Endometriosis is a chronic, progressive condition. Doctors do not consider endometriosis an autoimmune disease, but it may have links to autoimmune conditions.
Endometriosis affects approximately 1 in 10 women living in the United States. It occurs when the tissue lining the inside of the uterus grows in other areas of the body, such as the ovaries, fallopian tubes, or bladder.
These endometriosis lesions become inflamed and bleed, causing pain and other symptoms.
Symptoms of endometriosis include:
- severe cramps
- chronic pelvic pain
- nausea or vomiting
- heavy menstrual flow
- long periods
- pain during sex
- bowel or urinary problems
Researchers do not know why endometriosis affects some people and not others. Keep reading for more information on endometriosis and its relationship with autoimmune disorders.
The reason for the link is unclear, but it might exist because endometriosis causes inflammation, which may contribute to an imbalanced immune response.
An autoimmune disease is one in which the body mistakenly attacks its cells, tissues, or organs. The resulting damage can cause a wide variety of symptoms, depending on which part of the body it affects.
The abnormal immune response that occurs in endometriosis may be due to an existing autoimmune disorder. The evidence is not clear as to which condition causes the other.
There is still no conclusive cause of endometriosis, and researchers do not yet know what triggers the condition. However, abnormal immune system responses and genetics may be among the factors that play a role in the development of the disorder.
A person with endometriosis may also have an increased risk of comorbidities. Comorbidities are conditions that exist alongside a primary condition.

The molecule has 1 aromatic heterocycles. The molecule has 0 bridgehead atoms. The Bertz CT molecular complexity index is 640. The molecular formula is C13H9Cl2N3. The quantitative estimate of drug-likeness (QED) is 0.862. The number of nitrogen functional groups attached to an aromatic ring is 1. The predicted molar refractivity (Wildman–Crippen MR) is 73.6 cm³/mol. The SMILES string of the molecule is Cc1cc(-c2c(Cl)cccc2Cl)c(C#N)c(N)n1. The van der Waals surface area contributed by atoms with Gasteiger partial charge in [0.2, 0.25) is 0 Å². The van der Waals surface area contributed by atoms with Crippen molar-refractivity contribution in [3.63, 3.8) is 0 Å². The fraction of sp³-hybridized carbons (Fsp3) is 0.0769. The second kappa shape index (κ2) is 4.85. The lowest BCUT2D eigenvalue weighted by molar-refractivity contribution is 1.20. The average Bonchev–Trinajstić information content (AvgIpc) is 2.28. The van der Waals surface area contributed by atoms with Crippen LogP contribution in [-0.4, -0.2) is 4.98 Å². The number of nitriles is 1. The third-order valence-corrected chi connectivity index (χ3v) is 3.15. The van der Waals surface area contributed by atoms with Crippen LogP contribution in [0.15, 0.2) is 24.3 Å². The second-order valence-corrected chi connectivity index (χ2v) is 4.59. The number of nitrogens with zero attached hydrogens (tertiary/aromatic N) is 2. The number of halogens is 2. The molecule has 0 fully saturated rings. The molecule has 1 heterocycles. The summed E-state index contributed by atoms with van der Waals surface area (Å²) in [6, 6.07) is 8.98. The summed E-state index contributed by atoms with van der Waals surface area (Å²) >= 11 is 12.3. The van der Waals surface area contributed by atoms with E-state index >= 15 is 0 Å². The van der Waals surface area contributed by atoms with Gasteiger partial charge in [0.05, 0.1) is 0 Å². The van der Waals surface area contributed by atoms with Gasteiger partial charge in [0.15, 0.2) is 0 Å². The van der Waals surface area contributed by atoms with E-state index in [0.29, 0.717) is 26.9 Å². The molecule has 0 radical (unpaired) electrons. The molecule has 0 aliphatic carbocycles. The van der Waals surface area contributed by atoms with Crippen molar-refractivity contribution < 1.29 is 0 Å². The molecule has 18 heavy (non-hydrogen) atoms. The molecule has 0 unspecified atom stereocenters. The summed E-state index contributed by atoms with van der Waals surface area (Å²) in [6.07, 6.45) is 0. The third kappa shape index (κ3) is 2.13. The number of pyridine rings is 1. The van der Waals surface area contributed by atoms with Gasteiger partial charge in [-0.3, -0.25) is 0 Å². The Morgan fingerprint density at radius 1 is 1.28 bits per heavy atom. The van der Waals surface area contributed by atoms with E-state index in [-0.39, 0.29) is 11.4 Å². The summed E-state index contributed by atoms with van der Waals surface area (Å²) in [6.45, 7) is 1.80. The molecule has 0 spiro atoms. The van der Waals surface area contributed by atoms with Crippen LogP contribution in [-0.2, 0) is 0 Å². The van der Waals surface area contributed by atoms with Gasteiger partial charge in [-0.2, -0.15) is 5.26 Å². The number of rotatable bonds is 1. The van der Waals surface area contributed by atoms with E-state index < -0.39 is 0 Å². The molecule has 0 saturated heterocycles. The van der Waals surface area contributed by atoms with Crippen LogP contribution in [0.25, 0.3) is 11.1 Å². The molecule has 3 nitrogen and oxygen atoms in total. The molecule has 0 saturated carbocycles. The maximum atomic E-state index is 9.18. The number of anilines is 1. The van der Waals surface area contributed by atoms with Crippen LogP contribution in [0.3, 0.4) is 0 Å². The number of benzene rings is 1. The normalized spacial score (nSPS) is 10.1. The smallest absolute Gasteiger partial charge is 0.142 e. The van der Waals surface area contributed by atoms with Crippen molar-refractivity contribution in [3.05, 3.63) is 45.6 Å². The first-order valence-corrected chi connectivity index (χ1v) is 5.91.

Autoimmune disorders that research has at least partially connected to endometriosis include:
According to older
Some types of cancer that a person with endometriosis may be more susceptible to include:
Also, the authors of a
Treatment for an autoimmune disease typically focuses on suppressing the immune system so that it stops attacking healthy cells in the body. Endometriosis does not appear to respond to any known treatments for autoimmunity.
Research on existing autoimmune disease medications (anti-TNF and pentoxifylline) found that these drugs were not effective in reducing endometriosis symptoms.
The primary treatment methods for endometriosis involve managing the symptoms, as there is currently no cure. Most treatment plans include hormonal medications and pain relievers.
The most common treatments for endometriosis include:
Endometriosis is not an autoimmune disease, but some evidence suggests that there is a link between endometriosis and several autoimmune conditions.
If a person with endometriosis is concerned about their risk of developing an autoimmune disease or thinks that an existing autoimmune disease may be affecting their endometriosis symptoms, they should speak to a doctor.